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Sahil Kapur

Sahil Kapur

Posted March 18, 2009 | 12:21 PM (EST)

Key Difference Between Modern Liberalism and Conservatism: Nuance


We live in a complex era. Our problems are challenging and daunting. Finding the right solutions demands that we abandon dogma in favor of pragmatism. This underscores the current political debate between liberalism and conservatism. Crooks and Liars offers an interesting take on conservatism and 13-year-old CPAC speaker Jonathan Krohn:

After all, conservative thought (as it were) has always reflected the way a 13-year-old would view the world: like a highly dualistic, light-and-darkness morality fable, filled with heroic patriots and defenders of freedom contending against the slithering forces of puling liberal evil.

It's witty and hyperbolic but there's a grain of truth to this, namely that at the core of the conservative ideology lies a thirst for heroes and villains, a visceral resistance to change, rigid adherence to tradition, fear of the unknown, a tribal tendency to chastise those who are different, and the encapsulation of complex realities into simplistic principles.

Personal responsibility, individual liberty and less government are wonderful ideas, but like all successful concepts, they require nuance. To what extent does the poor son of a crackhead single mother who grew up without access to a good education have the personal responsibility to buy health care at exorbitant prices? Should he be expected to create a stable, happy life for himself while paying the same flat tax rate as Donald Trump?

At what point should Trump's individual liberty be so obstructed as to afford the government a slightly larger fraction of his multi-billion dollar pie so it can be spent on health care and education for the less fortunate? At what point should the Constitutional rights of oil companies to destroy the environment be called into question, so as to protect our planet and our children from our wastefulness and stubborn refusal to evolve?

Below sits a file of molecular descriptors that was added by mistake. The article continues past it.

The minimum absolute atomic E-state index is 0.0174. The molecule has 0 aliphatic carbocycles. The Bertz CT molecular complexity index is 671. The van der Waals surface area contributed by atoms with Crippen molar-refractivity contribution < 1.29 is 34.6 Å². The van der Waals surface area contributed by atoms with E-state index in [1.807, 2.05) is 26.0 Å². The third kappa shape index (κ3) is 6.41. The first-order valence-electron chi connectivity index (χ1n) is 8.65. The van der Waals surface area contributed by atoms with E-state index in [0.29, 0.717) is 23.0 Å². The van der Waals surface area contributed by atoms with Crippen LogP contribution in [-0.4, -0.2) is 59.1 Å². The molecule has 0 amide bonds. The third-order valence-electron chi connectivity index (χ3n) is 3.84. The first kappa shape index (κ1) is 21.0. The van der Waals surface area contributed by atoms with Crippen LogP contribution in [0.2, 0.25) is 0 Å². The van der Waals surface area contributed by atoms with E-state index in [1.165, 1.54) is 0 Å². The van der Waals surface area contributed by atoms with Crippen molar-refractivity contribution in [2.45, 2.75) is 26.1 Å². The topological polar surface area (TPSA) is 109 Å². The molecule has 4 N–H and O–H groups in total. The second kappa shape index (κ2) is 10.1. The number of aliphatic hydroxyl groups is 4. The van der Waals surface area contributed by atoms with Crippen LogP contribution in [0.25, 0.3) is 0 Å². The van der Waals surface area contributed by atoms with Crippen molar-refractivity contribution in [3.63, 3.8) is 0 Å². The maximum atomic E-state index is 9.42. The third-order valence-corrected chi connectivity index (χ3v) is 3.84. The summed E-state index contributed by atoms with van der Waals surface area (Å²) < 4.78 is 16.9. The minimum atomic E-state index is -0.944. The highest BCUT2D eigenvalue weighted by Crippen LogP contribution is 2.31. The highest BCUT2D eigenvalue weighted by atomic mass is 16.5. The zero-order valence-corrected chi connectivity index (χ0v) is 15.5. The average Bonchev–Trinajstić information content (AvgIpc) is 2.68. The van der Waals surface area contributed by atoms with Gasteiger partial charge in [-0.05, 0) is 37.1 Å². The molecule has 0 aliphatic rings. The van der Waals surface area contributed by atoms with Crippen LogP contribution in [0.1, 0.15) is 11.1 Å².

In the modern conservative movement, 'less government' refers to the conviction that government is always and inherently bad. But there's nothing liberal or ideological about public services or building schools, bridges and roads. How about if big government were to slash that Social Security check to your ailing grandmother, forcing her to live in poverty? How about if big government were to cut Medicaid and your poor cousin could no longer afford treatment for a life-threatening disease?

The alleged tenets of modern conservatism are great; they just need to be tempered with reality. That's where liberalism steps in. It subscribes to these principles but on a more thoughtful, nuanced level. Conservatives often decry liberalism as without a core philosophy. What they don't realize is that liberals do have core values; liberals simply understand that reality is far too complex and multidimensional to reduce ideology to a few overly simplistic catchphrases.

Government has flaws, but so does the private sector (as amply proven by the current economic crisis). It's important to realize the shades of gray in both. Some issues are so important and encompassing they demand government activism -- like combating climate change and providing health care and a quality education to everyone. Modern conservatism's unyielding assumption that government is categorically bad underscores its lack of nuance and extreme nature.

Complex times like these require complex thinkers, and conservative purists like Rush Limbaugh, Sean Hannity and all the others who still believe government should play no role in helping us out of this crisis are plainly not complex thinkers. The self-fulfilling tragedy is that those who run for office on a platform that government is bad are very likely to prove it if elected, by sitting on the sidelines and refusing to act when necessary.

Principles are vital, but they need a healthy dose of reality to make sure they continue to yield the desired results. Our core values should be cherished on their merits and questioned on their limitations. Any idea pushed to an extreme can prove more destructive than worthwhile. There's a fine line between principle and dogma; and we all know the latter isn't a virtue.